For sauce:  In a saucepan large enough to hold a quart of liquid and 4 apples, put the apple cider and bring to a simmer. Add apples. Cover pan and poach over low heat for about 20 minutes, or until apples are done but still firm. Remove apples and reduce liquid to syrup (about a cup). Whisk 3 tablespoons of the butter into reduced liquid 1 tablespoon at the time.  Reduce heat and keep sauce warm.

Preheat oven to 400 degrees. Place quail on a baking sheet lightly sprayed with oil and season birds with salt. Insert a portion of the pâté into the cavity of each quail. Melt 2 tablespoons of butter and brush the quail with it. Roast the quail for 10-12 minutes or until done at 160 degrees internal temperature. Lightly cover with foil and set aside to rest.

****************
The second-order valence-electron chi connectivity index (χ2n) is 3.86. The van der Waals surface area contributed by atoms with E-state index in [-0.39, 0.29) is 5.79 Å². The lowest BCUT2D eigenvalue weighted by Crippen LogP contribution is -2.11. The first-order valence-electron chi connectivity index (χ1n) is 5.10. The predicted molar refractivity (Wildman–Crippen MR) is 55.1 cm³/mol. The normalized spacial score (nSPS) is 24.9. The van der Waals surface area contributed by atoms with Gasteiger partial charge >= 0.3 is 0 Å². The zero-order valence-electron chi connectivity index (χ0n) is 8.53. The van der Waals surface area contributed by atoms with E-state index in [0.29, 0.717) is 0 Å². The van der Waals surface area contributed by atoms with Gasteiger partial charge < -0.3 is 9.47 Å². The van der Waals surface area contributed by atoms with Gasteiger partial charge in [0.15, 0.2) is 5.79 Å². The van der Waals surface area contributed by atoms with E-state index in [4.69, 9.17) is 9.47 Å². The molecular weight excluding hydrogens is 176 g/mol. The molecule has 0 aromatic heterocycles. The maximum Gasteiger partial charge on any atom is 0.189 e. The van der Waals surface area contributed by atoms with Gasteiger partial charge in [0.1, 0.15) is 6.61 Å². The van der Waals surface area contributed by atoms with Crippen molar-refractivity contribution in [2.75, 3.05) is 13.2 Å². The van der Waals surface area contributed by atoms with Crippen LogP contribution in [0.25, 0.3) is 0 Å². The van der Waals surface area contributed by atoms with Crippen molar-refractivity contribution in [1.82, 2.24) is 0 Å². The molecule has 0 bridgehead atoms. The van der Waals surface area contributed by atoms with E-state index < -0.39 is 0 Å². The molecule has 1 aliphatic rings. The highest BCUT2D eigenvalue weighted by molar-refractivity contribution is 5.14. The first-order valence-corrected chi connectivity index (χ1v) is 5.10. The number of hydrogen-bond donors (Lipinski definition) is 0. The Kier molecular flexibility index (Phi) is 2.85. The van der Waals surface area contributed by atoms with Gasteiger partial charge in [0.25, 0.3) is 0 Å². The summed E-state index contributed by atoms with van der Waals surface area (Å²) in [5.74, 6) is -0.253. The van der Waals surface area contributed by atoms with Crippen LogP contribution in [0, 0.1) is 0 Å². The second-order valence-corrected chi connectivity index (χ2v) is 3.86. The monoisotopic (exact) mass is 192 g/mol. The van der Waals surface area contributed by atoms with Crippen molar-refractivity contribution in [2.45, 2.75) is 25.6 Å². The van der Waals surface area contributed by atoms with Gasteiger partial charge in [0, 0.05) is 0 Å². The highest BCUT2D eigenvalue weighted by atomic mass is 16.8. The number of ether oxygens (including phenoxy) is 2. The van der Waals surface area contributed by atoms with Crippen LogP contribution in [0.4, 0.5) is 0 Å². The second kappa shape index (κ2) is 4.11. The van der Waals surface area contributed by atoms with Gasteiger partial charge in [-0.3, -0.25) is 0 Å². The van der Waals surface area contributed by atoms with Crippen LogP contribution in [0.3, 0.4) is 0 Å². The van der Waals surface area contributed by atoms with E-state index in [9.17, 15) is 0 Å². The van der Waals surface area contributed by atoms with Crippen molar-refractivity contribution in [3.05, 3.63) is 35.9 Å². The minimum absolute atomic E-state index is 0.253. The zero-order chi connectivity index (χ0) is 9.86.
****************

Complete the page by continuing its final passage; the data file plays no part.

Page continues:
Slice cooked apples  into thin rings. Place 3 or 4 rings in the middle of each plate. Place the roasted quail on top of apples and drizzle sauce around the plate and over the quail.

Makes 5-10 servings.

From Byron Bergeron/Fig Tree, 515 Villita St.

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Cuisine, From Texas to French Provenςal


MidiTwo cuisines tempted our palates recently, though in very different ways.  At Jean-Francois Poujol’s new Le Midi, downtown, we sampled dishes from the Provenςal region of France, and popped the cork on an excellent Côte de Beaune Burgundy. My favorites were a country paté made in house and served with the requisite cornichons, a sleek consummé and perfectly roasted chicken.